Did you know?
Not everyone should use a garden designer.
Let’s delve a little further into the reason for that statement.
For example: – You may have a large estate and wish for it all to be developed and managed. Then you should be looking for a landscape architect, a landscape designer, to develop much of that land. And then a landscape or estate manager to keep it going. A garden designer would be appropriate for certain areas – formal gardens near the house, orchards. Of course with all of those professionals floating around, you may also need someone to manage them; a landscape or garden consultant, with enough expertise to have authority.
Now most of you who are reading this article will not have large estates of many acres. So why shouldn’t you use a garden designer? Let’s consider a few reasons…
Are you prepared to work with the garden designer to create a garden that suits you? Yes, you did read that correctly. I can design 3 different gardens for you, all of them wonderful, of course – but without input from you, will they work for you in the long term? A successful garden design depends on collaboration and if you’re not prepared for this, then you shouldn’t use a garden designer. Or accept that the garden may well not turn out as you had hoped.
Good garden designers are experts in their field. Now whilst collaboration is essential, if they’re advising you, it pays to listen to their advice. If you decide not to follow that advice, that’s fine; it’s your garden, after all. But make sure you’ve listened.
Do you care about your garden? Are you bothered if it looks nice / is wildlife friendly / is a welcoming space? Some people are not interested in their garden. If that’s you, I would query why you would use a garden designer for a full garden design. You could just have a wildflower meadow and a patio. Or give your garden space to someone who will use it and enjoy it. (She says, being controversial).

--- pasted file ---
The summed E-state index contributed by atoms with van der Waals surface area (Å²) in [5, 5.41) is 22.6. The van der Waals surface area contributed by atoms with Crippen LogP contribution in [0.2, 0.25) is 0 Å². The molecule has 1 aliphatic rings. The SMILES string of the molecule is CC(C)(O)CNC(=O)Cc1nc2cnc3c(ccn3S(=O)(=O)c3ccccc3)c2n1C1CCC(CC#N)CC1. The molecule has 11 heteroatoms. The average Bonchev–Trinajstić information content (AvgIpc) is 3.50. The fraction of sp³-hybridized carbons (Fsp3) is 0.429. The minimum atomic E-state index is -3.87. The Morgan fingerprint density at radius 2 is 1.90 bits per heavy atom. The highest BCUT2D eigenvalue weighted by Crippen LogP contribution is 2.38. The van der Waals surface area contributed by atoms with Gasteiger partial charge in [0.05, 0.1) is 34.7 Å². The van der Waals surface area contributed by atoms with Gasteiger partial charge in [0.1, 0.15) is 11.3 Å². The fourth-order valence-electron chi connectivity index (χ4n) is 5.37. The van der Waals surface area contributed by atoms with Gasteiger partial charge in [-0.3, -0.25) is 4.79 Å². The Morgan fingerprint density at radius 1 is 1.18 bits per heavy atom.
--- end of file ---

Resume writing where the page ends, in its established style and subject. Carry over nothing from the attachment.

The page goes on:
You think garden designers just plant a few trees and flowers. So you talk to a couple after you’ve let some non-gardening landscapers lay a patio, build some narrow raised beds and put up a shed. Without any thought to how these elements of the garden link to each other and the house or whether they’re in the right place for your needs…
Oh and definitely don’t use a garden designer if you don’t appreciate that they cannot create a £40,000 garden on a £10,000 budget. Magician is not part of their job description.
Whilst we’re talking about money, you shouldn’t use a garden designer if you’re not prepared to pay them. The number of times we designers hear “Could you just pop round and we can chat about my garden, and you can give me some ideas, and do a quick sketch…nothing fancy” Uh, no. I’m more than happy to share thoughts and tips – I think over 5 years of blogs sort of suggests that. But would you go to work for a month without being paid?
Are there any more reasons why you shouldn’t use a garden designer? Well, yes. For example, is a garden designer the right professional for the job? This partly relates to my first point about an estate, but not totally. For example, for inside spaces and houses, use an architect; for fencing use a landscape gardener.
So if these are reasons why you shouldn’t use a garden designer, what would be some reasons for using one?
If we keep to the money issue – a good garden designer can save you money.
Consider the scope of the project – for your garden re-design, use a garden designer.
For some more excellent reasons on getting in the right professional, click through to Should You use a Garden Designer?
Other Gardening Blogs you may enjoy
Should You use a Garden Designer?
What is Garden Design?
Garden Planning – Your New Year’s Resolution for Your Garden
Why are there Changes to Your Garden Growing Season?
Hospice Memory Garden – Design and Preparation
5 Ideas for Stunning Front Gardens
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